ELECTRODYNAMOMETER INSTRUMENTS The electrodynamometer-type mechanism.25. The check on the current transformer consists of inserting the field test set in series with the current transformer secondary circuit and comparing the ammeter readings under normal operating conditions with the readings after the additional field test set burden is added. 1. In this instrument. It is thus possible to obtain a reading well up-scale on the ammeter for most load conditions under which the current transformer is operating. The rotary burden switch permits the addition of 0. both stator and rotor are coils. ammeter current ranges of 1. The imposition of an additional secondary burden on a current transformer having the defects previously mentioned will result in an abnormal decrease in the secondary current. is adaptable to a wider variety of measurements than any of the instruments previously described and is especially useful in AC measurement and as a DC-to-AC transfer instrument. This instrument can be used for measurement of volts. 5. or 4 ohms to the secondary circuit as desired. amperes. 2. The extent of this decrease and the ohms burden required to effect it depend on the characteristics of the transformer under test. The torque actuating the moving element is a function of the product of the two magnetic fields and their angular displacement. the moving-iron instrument may be used to measure voltage. as well as power factor and frequency. 0. either alternating or direct current. the coil moves because of the reaction on a current-carrying conductor in a magnetic field. and 10 amperes are obtained from the tapped primary winding of a small internal current transformer.5. Current flowing through the stationary or field coil winding produces a field in proportion to the current. The use of this device under field conditions is discussed in Chapter 10.5. External multipliers may be used to extend this range. “Instrument Transformers. . The moving-iron voltmeter may be used on DC with some loss in accuracy. These voltmeters are used in applications where sensitivities lower than those of the rectifier d’Arsonval instrument are satisfactory. 2. Figure 6-7 shows the coil arrangements for various applications.112 HANDBOOK FOR ELECTRICITY METERING In the typical instrument illustrated here. shown in Figure 6-6. As current is applied to the moving coil. The best accuracy is obtained by using the average of the readings taken before and after reversal of the leads to the instrument terminals. Such a voltmeter may have an operating current of around 15 milliamperes with a range up to 750 volts.” Measurement of Voltage By the use of an actuating coil of many turns of fine wire in series with a resistor. the secondary winding of which is connected to the ammeter which has corresponding multiple scales.25. watts. This instrument will not indicate the polarity of DC.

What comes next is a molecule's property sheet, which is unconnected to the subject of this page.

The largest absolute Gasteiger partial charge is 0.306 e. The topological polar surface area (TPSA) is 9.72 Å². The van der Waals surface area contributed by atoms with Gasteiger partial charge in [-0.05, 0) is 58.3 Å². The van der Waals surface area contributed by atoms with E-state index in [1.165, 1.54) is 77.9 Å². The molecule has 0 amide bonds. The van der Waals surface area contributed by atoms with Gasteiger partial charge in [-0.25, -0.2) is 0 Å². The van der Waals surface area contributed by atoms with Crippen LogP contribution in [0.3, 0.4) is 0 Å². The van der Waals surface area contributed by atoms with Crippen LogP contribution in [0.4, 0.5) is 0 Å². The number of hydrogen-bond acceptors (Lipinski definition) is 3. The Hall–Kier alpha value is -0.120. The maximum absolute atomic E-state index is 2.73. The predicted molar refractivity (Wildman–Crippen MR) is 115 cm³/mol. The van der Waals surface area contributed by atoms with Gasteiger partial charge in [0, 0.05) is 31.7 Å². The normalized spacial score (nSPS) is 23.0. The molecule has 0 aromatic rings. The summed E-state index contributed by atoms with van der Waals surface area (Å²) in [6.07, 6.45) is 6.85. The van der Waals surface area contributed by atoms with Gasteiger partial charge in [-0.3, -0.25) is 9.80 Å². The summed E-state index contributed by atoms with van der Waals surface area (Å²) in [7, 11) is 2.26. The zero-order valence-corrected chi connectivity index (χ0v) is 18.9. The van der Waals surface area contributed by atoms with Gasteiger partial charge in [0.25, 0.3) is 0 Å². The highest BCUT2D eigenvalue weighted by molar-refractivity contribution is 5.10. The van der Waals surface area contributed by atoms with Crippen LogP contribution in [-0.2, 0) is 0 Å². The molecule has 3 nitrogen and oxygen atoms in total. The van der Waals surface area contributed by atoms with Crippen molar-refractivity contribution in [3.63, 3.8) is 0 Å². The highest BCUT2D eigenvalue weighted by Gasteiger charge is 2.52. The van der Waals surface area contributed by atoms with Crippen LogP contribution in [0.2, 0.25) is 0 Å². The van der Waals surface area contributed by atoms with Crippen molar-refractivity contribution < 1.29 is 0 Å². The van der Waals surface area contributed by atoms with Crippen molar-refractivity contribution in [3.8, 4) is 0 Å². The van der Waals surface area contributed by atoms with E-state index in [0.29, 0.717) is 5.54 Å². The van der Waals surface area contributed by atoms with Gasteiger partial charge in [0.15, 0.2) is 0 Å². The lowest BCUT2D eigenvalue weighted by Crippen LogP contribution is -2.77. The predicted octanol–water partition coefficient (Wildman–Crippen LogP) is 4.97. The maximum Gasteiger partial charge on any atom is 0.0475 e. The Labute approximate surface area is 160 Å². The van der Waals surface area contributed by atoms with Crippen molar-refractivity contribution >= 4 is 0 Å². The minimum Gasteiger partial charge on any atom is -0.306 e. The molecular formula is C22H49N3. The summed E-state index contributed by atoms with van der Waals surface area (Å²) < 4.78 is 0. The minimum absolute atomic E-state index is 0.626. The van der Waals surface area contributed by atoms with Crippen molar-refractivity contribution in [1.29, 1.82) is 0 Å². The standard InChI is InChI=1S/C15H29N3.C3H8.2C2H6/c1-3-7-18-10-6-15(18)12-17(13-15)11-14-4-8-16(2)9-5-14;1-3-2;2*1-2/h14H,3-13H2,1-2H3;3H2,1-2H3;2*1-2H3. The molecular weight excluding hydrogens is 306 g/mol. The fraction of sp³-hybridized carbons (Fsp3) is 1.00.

Mechanism of Electrodynamometer Instrument. Measurement of Current Electrodynamometer ammeters have the field and moving coils connected in series. Its readings then are proportional to the product of volts. it is evident that the current-carrying capacity of that part of . By superimposing two complete wattmeter elements with the two moving coils on the same shaft. For AC. In this construction the moving coil is in series with a resistance and is connected across the circuit as a voltmeter. Since the moving coil is connected to the circuit by rather fragile lead-in spirals. the nominal rating of the latter being usually 5 amperes. and power factor. When used as a wattmeter. power in a three-wire circuit may be measured by one instrument. The torques developed by the two elements add algebraically to give an indication of total power. amperes. Application of Electrodynamometer Instrument Measurement of Power The most important use of the electrodynamometer mechanism is as a wattmeter. while the field coil is connected in series with the load as an ammeter coil. the moving coil is wound with fine wire. or watts. while the field coil may be wound with large-size wire. the instrument recognizes the phase difference between volts and amperes. By using phasing transformers to shift the voltages to the moving coils 90°. The torque between these coils is proportional for DC to the product of volts and amperes. which is the power factor.INSTRUMENTS 113 Figure 6-6. a three-phase VARmeter is obtained.

.114 HANDBOOK FOR ELECTRICITY METERING Figure 6-7. Circuits of Electrodynamometer Instruments.